People often complain of sore eyes, poor vision and eyelids being stuck together when they wake up in the morning. Assuming infection has been ruled out, this is again happening because the tears are inadequate. If you go to sleep with little or no tear film, what you have got evaporates overnight, and as you don’t produce tears while you’re asleep, you’re left with a mucous residue that stick the lids together and sore eyes as the eyelids haven’t been able to absorb much oxygen.
People with allergies, particularly hay fever, can have dry eye issues as they tend to over-produce the watery part of the tears which washes out the other layers, making the tears badly balanced and unstable.
All of these issues can cause uncomfortable eyes which can look red and sore depending on the severity of the problem. Blinking with reduced tears is a really big irritant and in very severe cases it can actually damage the cornea leading to potentially sight-threatening infection. Thankfully this is rare and the vast majority of people come and see us or their GP before things got to that stage.
What causes dry eyes?
It’s true that dry eyes are more of a problem in older people. This is because as you age you tend to produce a reduced volume of tears and lose elasticity in the eyelids: Droopy lower eyelids expose more of the part of the eye below the iris which not only increases irritation but more importantly, if the lid is falling forward the mechanical support for tear volume is lost and tears run off the eye.
Some medical conditions such as Sjogrens syndrome and other auto-immune diseases in the spectrum of arthritis can reduce the amount of tears we produce. Some medications, including some cancer treatments, also reduce tear production.
Most commonly though lid hygiene is a big factor: the fatty and mucous layers of the tears are produced by tiny glands on the inside of the eyelids just behind the line of the lashes. These ducts are very fine and are easily blocked, so if make up isn’t removed very well, or the lids aren’t cleaned very well, over time the ducts can get blocked with dead skin cells, make-up, dried tear residue etc. This obviously results in inadequate tear production and an unstable tear layer.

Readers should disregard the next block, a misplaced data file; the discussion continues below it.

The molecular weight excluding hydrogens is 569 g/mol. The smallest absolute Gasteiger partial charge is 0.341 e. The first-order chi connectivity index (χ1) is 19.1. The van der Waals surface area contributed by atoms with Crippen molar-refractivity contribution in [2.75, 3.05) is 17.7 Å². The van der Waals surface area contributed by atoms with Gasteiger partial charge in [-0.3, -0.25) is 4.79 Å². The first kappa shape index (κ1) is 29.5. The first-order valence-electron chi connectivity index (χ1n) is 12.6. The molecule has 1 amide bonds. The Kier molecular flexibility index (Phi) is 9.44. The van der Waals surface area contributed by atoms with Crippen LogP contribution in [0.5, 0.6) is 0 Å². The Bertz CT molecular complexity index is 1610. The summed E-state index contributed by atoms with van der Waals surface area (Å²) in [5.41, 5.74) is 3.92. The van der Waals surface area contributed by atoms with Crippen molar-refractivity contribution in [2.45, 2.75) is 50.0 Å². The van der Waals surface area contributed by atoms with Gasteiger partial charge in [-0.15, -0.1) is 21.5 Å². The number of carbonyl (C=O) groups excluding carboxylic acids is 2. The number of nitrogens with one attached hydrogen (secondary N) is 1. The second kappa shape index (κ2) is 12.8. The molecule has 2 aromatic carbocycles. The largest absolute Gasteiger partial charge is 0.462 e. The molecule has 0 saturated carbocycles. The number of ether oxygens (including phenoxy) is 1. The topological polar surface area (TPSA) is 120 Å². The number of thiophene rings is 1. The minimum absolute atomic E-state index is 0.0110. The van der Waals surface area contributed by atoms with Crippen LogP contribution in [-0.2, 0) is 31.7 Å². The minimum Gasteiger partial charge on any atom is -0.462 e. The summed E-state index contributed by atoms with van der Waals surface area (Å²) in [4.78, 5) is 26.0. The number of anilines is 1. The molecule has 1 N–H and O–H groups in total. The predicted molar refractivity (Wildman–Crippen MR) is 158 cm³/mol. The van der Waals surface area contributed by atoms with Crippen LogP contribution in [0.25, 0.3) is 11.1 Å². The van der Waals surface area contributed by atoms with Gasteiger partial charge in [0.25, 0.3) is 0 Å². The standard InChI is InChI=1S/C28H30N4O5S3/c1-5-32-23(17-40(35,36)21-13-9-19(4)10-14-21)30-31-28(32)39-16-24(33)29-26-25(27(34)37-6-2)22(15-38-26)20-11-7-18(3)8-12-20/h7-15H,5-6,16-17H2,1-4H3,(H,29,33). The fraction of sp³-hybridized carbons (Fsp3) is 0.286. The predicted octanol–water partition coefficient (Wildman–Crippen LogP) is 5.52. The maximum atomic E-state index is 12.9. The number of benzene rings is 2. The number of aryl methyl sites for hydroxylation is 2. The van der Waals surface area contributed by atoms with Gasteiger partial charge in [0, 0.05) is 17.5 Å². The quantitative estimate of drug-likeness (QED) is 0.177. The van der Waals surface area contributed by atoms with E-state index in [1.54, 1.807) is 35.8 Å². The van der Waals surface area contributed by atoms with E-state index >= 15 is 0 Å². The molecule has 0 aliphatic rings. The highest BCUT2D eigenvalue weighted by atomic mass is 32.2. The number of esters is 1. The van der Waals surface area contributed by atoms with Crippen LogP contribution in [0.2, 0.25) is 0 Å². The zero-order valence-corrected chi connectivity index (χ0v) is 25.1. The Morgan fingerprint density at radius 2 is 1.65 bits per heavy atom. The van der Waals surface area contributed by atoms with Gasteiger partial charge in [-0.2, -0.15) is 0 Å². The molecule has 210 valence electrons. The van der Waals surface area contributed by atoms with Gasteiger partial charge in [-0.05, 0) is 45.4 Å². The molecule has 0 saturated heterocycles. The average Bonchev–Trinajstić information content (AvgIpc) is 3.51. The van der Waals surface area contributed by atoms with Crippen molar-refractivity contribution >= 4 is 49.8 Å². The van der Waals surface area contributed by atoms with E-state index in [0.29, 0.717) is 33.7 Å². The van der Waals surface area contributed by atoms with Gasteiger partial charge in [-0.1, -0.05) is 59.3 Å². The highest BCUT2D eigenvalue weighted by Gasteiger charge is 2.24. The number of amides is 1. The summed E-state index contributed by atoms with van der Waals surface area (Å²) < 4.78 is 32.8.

The lids can also be affected by something called Blepharitis, an inflammation of the edges of the eyelid which is again more prevalent in older people and leads to a dandruff-like appearance which blocks the ducts and affects tear production.
Environmental factors also play a part. With increasing use of screens, both desktop and handheld, people find themselves staring at these for most of the working day. Each time you blink, you refresh your tears, but when you stare at a screen your blink rate goes down, increasing the amount that the tears evaporate. But it’s not just air-conditioned offices – people on long drives often complain of dry, uncomfortable eyes after staring down the motorway for hours (although this can also be because they need specs!) We also see a spike in dry eye problems when the weather gets cold and everyone cranks the central heating up.
Finally, we have to mention Demodex. Demodex is a tiny mite which we all have on our skin, it lives in harmony with us and is harmless. However, it does like to hide in hair follicles, particularly eyelash follicles, causing inflammation and clogging up the lid margins. Don’t be horrified – we do all have them, and mostly they don’t cause a problem, but if there are too many present they can be the cause of a stubborn dry eye problem that keeps recurring as the mites multiply.
What can be done to resolve dry eye issues?
The best way to tackle dry eyes is to try and find out what’s causing it in the first place, which is sometimes very hard to pin down. An appointment with one of our opticians gives us an opportunity to really have a look at your tear layer and lids and see what the issue is. We can measure your tear break-up time (how fast it evaporates), the tear volume (how much there is and if it’s too thin) and see why it is the way it is: Most of the time there is no one clear answer or treatment, and in some cases, while the problem cannot be ‘cured’, it can often be very well managed.
Options include hot compresses to clear blocked eye ducts, eyelid wipes to remove blockages and kill any mites that are present, drops to re-balance the tears, lifestyle and health advice. There is some evidence to suggest some vitamin supplements can increase tear production, and for some chronically blocked ducts, steam treatments are sometimes used. Sometimes just understanding why something is happening can make one feel better and remove some of the frustration felt.
If you have any of the issues detailed above don’t hesitate to come and see us at any of our branches. We have specific dry eye consultation appointments available where your optician will focus on dry eye issues and help you find ways to improve the symptoms. Pop in or give us a call.